Next, Remember That It’s Not Just Connections. It’s Connectivity and Engagement.

Contrary to popular belief, connections alone are not going to lead to capital. Many groups just want to be introduced to money and connections. They believe that if you get the connections, the rest will just take care of itself. Many groups enter into the capital process with the mindset of a hunter-gatherer, solely-focused on the milestone, and ravenous for the right connections that will lead to capital. I understand this mindset. Connections are certainly important.

However, in reality, just being introduced to money is not enough. Connections get first meetings. Superior teams with high levels of connectivity and engagement with their ecosystems get capital.

Potential institutional investors need to be comfortable with your team. To gain this comfort, they need to understand your view, your target market, your expertise, and your performance (among many other aspects of your opportunity). Branding and positioning play a vital role at this stage. A successful process will develop into a balance of outreach, as well as attraction. Teams must constantly work to foster this type of two-way engagement with their investor ecosystem.

Potential investors can gain comfort only if they have had ample time to follow your team beforehand. One pitch meeting and a few follow-up emails are not going to be enough and doesn’t respect your LPs process (see: “Invest in Lines, Not Dots” by Mark Suster). Your team’s burden is to establish the relationship early, broadcast your brand, and nurture the relationship through several touch points over time. In short, potential investors want accretive engagement. It grows over time and increases in meaningful value.

This process can take up to a year or more, so get started early (and often). Build and nurture the ‘next-level’ investor ecosystem effectively, and you can potentially save your team countless hours. Without question, not spending the appropriate effort engaging the investor ecosystem is the single largest mistake that companies make.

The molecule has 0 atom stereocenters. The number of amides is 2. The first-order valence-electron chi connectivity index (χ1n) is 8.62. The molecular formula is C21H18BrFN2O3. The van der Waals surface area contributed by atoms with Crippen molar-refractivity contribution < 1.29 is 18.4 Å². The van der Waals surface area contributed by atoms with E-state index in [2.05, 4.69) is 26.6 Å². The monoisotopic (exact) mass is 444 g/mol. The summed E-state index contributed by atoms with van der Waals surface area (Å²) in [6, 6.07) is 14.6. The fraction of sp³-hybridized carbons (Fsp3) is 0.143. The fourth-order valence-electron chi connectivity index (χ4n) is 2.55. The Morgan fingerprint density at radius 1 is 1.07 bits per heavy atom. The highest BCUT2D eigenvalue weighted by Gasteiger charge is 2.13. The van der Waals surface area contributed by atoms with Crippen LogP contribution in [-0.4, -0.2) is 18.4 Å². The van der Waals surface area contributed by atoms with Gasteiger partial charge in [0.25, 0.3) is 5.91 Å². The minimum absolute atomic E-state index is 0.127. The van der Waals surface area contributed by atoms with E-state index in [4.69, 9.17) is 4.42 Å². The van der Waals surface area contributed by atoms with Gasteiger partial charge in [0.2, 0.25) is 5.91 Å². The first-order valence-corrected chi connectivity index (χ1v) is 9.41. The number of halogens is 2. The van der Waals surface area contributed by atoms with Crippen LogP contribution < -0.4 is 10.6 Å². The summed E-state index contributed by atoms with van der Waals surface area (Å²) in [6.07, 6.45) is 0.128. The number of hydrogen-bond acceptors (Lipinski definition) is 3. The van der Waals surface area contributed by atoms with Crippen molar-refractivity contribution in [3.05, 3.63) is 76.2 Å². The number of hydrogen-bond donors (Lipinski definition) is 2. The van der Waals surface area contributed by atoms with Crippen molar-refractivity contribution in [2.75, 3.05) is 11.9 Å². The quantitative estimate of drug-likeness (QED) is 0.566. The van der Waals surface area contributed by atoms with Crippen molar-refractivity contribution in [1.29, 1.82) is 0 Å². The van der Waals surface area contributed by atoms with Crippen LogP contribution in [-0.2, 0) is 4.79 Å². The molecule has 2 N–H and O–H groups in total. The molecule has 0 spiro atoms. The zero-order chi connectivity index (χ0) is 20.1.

Finally, ABC – ‘Always Be Capitaling.’

Capital is the lifeblood of business – every business. It doesn’t matter if that business is a startup, a growth-stage firm, a fortune 500 firm, a Venture Capital Fund, or a Private Equity Fund. Ongoing access to capital is the single most important part of that business. Unfortunately, many groups treat it as an afterthought.

Access to capital is as important as product, technology, data, R&D, marketing, sales, accounting, administration, and infrastructure – combined. Successful companies treat it as such. I am not saying that those other elements are not necessary for success – they are. What I AM saying is that if your business is not properly capitalized, none of those other things matter. Successful companies plan for capital BEFORE they need it – well before. Growing capital takes forethought, planning, commitment, consistency, execution – and yes, resources.

Groups that successfully grow capital are highly collaborative, engaged, flexible, open to advice, and willing to change and adapt tactics when necessary in order to win. Capital flows to those groups in which every single person has bought-in, every single person is pulling in the same direction, and in which all stakeholders are involved.

Successful companies do not treat capital as a one-time event. Successful companies plan ahead and budget the necessary time, tools and resources required to grow the capital ecosystem that their business needs. In other words, successful companies are always growing capital. They treat it as a function, not as an event. ABC – ‘Always Be Capitaling’ – should be the mantra.

Do You Want to Be Capital Successful? Then Grow It.

Successful groups are constantly engaging, nurturing and growing their capital ecosystems.

Are you?